Dementia Action Week is just around the corner, running from the 13th  – 19th of May, helping to raise awareness of the condition and encouraging action from and on behalf of those suffering.

Now is the ideal time to make preparations for the campaign, and begin thinking about how your business can help support employees who may be dealing with dementia in the workplace.

Statistics from the NHS show there are more than 944,000 people in the UK who have dementia. Of those suffering from dementia in the UK, 70,800 people developed symptoms before the age of 65 (young onset dementia), according to Alzheimer’s Society – which shows this is a condition that impacts the working population, with many of those diagnosed continuing to work.

Following the removal of ‘retirement’ being a potentially fair reason for dismissal in 2010, there is an increasingly older workforce in the UK – which therefore means an increased possibility of dementia directly impacting employees.

Given the above, dementia is likely to be more common in workplaces than you might expect, and it will not always be apparent that someone is suffering with the condition. Therefore, it is important to show compassion if an employee is struggling with responsibilities that they had in the past typically been competent with.

Typical early symptoms of dementia:

  • memory loss;
  • difficulty concentrating;
  • finding it hard to carry out familiar daily tasks;
  • struggling to follow a conversation or find the right word;
  • being confused about time and place;
  • mood changes.

Creating a dementia-friendly workplace culture

Those who develop young onset dementia however are likely to experience different symptoms such as stress, tiredness and behavioural changes. It’s important that employers don’t make any assumptions about the changes to an employee’s behaviour and instead take time to understand the issues that an employee is facing in order to support them.

The Equality Act 2010 provides protection for employees against discrimination on the grounds of disability and dementia would almost always meet the definition of disability.  Any employee with dementia who is treated less favourably in the workplace because of their condition will be able to make a claim in the Employment Tribunal.

Legal responsibilities and best practices for employers

If an employee’s dementia places them at a disadvantage in the workplace, their employer has a duty to make reasonable adjustments. This may mean, for instance, that the employer will need to look to potentially adjust the employee’s role and responsibilities, provide support equipment, consider altering hours/ days of work, or look for other roles that may be more suitable for the individual. It is important to remember that employees have the right from ‘day one’ of their employment to request flexible working.

It is not only employees who are suffering from dementia themselves who have protection. Remember that, under the Carer’s Leave Act 2023 and the Carer’s Leave Regulations 2024 which are now in force, employees who provide or arrange care for a dependant with a long-term care need such as dementia now have the right to request up to one week of unpaid carer’s leave from work in any 12-month period, which can be taken all at once, or split over time. This is also a ‘day one’ right of the employee. An employer can only seek to postpone a request, not refuse it.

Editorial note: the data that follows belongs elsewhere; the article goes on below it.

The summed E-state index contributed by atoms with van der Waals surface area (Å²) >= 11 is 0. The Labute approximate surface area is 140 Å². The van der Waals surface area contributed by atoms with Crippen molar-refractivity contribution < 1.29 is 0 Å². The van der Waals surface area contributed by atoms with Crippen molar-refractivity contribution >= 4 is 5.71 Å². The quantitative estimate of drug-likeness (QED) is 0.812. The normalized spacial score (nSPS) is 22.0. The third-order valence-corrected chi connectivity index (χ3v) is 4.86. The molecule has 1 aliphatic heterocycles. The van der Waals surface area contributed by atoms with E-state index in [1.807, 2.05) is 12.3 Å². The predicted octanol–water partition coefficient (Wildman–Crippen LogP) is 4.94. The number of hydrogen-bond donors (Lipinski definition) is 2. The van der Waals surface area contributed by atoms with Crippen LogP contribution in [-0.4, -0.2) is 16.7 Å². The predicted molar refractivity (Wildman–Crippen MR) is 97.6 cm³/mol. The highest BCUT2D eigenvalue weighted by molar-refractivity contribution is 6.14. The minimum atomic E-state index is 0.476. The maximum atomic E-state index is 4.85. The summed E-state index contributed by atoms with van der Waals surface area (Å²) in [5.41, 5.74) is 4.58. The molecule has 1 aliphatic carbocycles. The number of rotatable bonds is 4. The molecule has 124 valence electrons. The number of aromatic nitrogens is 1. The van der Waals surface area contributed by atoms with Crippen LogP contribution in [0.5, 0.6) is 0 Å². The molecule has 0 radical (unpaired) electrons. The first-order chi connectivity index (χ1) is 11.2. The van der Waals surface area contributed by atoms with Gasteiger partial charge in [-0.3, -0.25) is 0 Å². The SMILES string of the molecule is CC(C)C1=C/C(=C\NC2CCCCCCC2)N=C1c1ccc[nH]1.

In addition to this new right, employees who act as primary carers for a close relative with dementia could also be protected under the discrimination by association provisions of the Equality Act 2010. This could arise, for instance, if an employee in that situation made a flexible working request to change their working pattern to help complement their caring responsibilities for their relative with dementia. If the employer rejected the request without being able to objectively justify the decision to reject it, the employee concerned could potentially claim that even though they are not themselves disabled, they have suffered less favourable treatment by reason of their close association with a disabled person.

That is not to say that every such claim of this nature would be successful, but the risk of this being the outcome is there, so employers should ensure that flexible working requests by employees in that situation are carefully considered in accordance with the statutory flexible working process. Any refusal of these requests should be carefully thought through, justifiable and ensure that reasons given for the refusal are based on genuine business reasons, ideally ones that can be backed up with evidence.

Final thoughts

If you believe any of your employees are regularly displaying any of the symptoms listed earlier in this article or if you suspect someone you work with may be suffering with dementia you should speak in confidence to your HR advisor. Having policies in place around diversity, equality and inclusion (DEI) in the workplace are key to ensuring employees are supported with conditions such as dementia, and a DEI compliance audit can help make sure employers are doing the right thing legally and ethically to support employees.

Paul Ball
Paul Ball
Employment partner at Gateley Legal | + posts

Paul has advised employers on all aspects of employment law for over 25 years and has particular experience in relation to discrimination issues, contractual issues arising on business transfers, and diversity, equality and inclusion.